What To Do About Lent

People are too tired, discouraged and generally fed up to be able to take on Lent. But the season is upon us, so what are we to do with it?

            I admire those who can claim that Lent is a time of renewal and refreshment. Right now, I doubt many of us can think of it in that way, if we’re honest about it. We have had almost a year of Lenten privation, but without the sense of joyful anticipation and purpose that should normally accompany this season. People are too tired, discouraged and generally fed up to be able to take on Lent. But the season is upon us, so what are we to do with it?

            Here I’m not just writing what I imagine a lot of Christians are feeling. I also sense that many people look forward, if those are the right words, to a period of abstinence in the calendar year. We all need to get a grip on ourselves from time to time and Lent provides us with an ideal opportunity to do this. But right now many of us simply don’t have the emotional reserves to do it.

            This being said, I think there is more than one way to think of Lent and to set about making the best of it. The first consists in braving out the inevitable feelings of guilt and worthlessness that accompany this season, however we choose to think of it. If I give something up and after a couple of weeks give up on giving up, I feel bad. If I banish Lent altogether and pretend to ignore it, after a couple of weeks I feel just as bad and, added to that, I also feel I’m missing out on something positive and good. This year, the last thing we need to be feeling is guilt but we don’t need self-induced ‘feel good’ techniques either, as these seldom work even at the best of times.

            In these times of deprivation there are three things that we really do need: companionship, a sense of purpose for our lives and the experience of hope. Given the present circumstances, I don’t think giving things up, aiming at spiritual goals that are way beyond our capabilities, even when we are at our best, and generally trying to become someone that we’re not, are going to deliver on any of these fronts. So why not try something more modest, and more humble this year?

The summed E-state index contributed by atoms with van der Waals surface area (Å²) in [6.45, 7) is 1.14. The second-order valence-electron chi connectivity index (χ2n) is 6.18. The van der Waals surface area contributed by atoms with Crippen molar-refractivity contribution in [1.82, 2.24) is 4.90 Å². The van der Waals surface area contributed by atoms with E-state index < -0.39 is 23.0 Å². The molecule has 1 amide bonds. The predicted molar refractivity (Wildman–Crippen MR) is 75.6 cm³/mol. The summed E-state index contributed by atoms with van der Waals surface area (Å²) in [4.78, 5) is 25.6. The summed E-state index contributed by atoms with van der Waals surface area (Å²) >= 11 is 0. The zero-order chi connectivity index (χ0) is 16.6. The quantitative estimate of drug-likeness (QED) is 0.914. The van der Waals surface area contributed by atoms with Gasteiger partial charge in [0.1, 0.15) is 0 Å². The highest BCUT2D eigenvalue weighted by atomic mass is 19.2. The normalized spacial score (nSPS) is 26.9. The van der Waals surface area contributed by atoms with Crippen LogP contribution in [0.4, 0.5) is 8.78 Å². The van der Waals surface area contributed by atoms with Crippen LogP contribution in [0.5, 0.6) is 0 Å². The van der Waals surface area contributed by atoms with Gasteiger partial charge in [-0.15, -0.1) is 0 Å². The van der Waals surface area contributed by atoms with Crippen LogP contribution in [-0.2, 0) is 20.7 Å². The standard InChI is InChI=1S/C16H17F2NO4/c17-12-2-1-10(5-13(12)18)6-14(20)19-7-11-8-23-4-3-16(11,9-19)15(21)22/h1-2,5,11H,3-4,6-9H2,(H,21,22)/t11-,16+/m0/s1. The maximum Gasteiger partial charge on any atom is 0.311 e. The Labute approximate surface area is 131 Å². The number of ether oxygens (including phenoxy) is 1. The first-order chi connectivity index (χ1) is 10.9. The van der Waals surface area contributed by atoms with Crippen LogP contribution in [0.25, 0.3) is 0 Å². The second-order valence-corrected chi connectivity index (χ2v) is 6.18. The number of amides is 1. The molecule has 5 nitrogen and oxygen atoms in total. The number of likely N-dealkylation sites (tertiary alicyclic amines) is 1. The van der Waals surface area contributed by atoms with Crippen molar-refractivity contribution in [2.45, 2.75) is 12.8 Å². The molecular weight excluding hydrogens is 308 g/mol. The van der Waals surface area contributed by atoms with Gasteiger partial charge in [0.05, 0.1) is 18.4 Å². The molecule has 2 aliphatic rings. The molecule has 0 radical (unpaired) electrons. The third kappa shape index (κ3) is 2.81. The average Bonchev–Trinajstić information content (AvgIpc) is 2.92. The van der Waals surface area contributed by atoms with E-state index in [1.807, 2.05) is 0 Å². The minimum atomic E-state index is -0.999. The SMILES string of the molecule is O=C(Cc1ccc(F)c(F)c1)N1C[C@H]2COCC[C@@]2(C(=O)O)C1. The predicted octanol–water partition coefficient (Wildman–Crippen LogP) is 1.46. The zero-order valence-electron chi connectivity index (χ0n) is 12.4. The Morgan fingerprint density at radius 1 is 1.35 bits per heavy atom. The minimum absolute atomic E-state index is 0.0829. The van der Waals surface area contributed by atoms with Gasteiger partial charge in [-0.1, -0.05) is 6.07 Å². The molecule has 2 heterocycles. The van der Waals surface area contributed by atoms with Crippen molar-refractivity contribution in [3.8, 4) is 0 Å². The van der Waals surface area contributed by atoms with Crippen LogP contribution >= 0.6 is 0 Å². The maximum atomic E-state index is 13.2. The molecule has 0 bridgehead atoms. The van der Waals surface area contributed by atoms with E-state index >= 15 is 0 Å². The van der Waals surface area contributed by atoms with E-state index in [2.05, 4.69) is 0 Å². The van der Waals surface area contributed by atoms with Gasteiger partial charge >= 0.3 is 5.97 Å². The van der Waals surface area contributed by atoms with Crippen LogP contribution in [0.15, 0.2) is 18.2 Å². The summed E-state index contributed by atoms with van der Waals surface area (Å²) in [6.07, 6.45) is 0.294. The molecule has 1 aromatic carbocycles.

Christians reading this post will remember that Jesus tells us to take upon himself his ‘yoke’ which, he says, ‘is easy’ and in doing so to pattern our lives on his gentleness and humility of heart. You may think that this is a soft option, but it is in fact quite hard. For one thing, it will not give you anything much to feel pleased about in regard to having achieved anything, because the point of the exercise has nothing to do with achievement. The ‘yoke’ is the Cross which, at face value, is the opposite of achievement. It is the sum total of failure, all of our failures, both real and imagined.

            So we could spend some time this Lent unpacking our ‘failures’, sorting the real from the imagined. I think we’ll find that most of these failures will prove to have been imagined and should be binned. The space they leave could then be filled with gratitude for the realisation that we are not failures. This will be quite a difficult exercise for some of us to do. If we can stay with it for long enough, we might also take the opportunity to thank God for the fact that we are talented, marvellous, beautiful and in every way loved. Again, quite a difficult exercise.